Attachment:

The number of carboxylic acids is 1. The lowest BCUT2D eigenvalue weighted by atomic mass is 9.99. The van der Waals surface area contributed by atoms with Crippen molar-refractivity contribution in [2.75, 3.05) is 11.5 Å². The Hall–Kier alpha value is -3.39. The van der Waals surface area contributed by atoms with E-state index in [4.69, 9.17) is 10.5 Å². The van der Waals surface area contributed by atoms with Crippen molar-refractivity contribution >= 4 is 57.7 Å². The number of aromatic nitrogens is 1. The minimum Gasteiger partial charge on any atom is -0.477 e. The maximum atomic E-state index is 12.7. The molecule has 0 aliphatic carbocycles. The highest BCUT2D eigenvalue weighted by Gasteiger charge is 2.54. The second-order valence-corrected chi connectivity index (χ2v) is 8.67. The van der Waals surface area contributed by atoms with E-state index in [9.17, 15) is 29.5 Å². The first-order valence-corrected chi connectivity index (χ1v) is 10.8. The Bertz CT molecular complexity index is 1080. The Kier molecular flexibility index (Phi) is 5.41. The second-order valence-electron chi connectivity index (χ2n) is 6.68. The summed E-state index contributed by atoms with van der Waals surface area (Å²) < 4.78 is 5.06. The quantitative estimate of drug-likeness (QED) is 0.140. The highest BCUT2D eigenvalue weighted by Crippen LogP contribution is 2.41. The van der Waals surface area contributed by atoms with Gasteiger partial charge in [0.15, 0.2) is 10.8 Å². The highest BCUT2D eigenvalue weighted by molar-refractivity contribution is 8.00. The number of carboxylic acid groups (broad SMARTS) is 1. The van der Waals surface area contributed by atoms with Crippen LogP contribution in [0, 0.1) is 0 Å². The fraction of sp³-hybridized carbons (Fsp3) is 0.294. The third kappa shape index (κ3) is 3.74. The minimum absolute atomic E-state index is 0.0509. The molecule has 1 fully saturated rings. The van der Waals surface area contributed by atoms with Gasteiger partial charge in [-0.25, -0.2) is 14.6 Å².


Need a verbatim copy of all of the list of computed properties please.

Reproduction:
The number of carboxylic acids is 1. The lowest BCUT2D eigenvalue weighted by atomic mass is 9.99. The van der Waals surface area contributed by atoms with Crippen molar-refractivity contribution in [2.75, 3.05) is 11.5 Å². The Hall–Kier alpha value is -3.39. The van der Waals surface area contributed by atoms with E-state index in [4.69, 9.17) is 10.5 Å². The van der Waals surface area contributed by atoms with Crippen molar-refractivity contribution >= 4 is 57.7 Å². The number of aromatic nitrogens is 1. The minimum Gasteiger partial charge on any atom is -0.477 e. The maximum atomic E-state index is 12.7. The molecule has 0 aliphatic carbocycles. The highest BCUT2D eigenvalue weighted by Gasteiger charge is 2.54. The second-order valence-corrected chi connectivity index (χ2v) is 8.67. The van der Waals surface area contributed by atoms with E-state index in [9.17, 15) is 29.5 Å². The first-order valence-corrected chi connectivity index (χ1v) is 10.8. The Bertz CT molecular complexity index is 1080. The Kier molecular flexibility index (Phi) is 5.41. The second-order valence-electron chi connectivity index (χ2n) is 6.68. The summed E-state index contributed by atoms with van der Waals surface area (Å²) < 4.78 is 5.06. The quantitative estimate of drug-likeness (QED) is 0.140. The highest BCUT2D eigenvalue weighted by Crippen LogP contribution is 2.41. The van der Waals surface area contributed by atoms with Gasteiger partial charge in [0.15, 0.2) is 10.8 Å². The highest BCUT2D eigenvalue weighted by molar-refractivity contribution is 8.00. The number of carboxylic acid groups (broad SMARTS) is 1. The van der Waals surface area contributed by atoms with Crippen LogP contribution in [0, 0.1) is 0 Å². The fraction of sp³-hybridized carbons (Fsp3) is 0.294. The third kappa shape index (κ3) is 3.74. The minimum absolute atomic E-state index is 0.0509. The molecule has 1 fully saturated rings. The van der Waals surface area contributed by atoms with Gasteiger partial charge in [-0.25, -0.2) is 14.6 Å².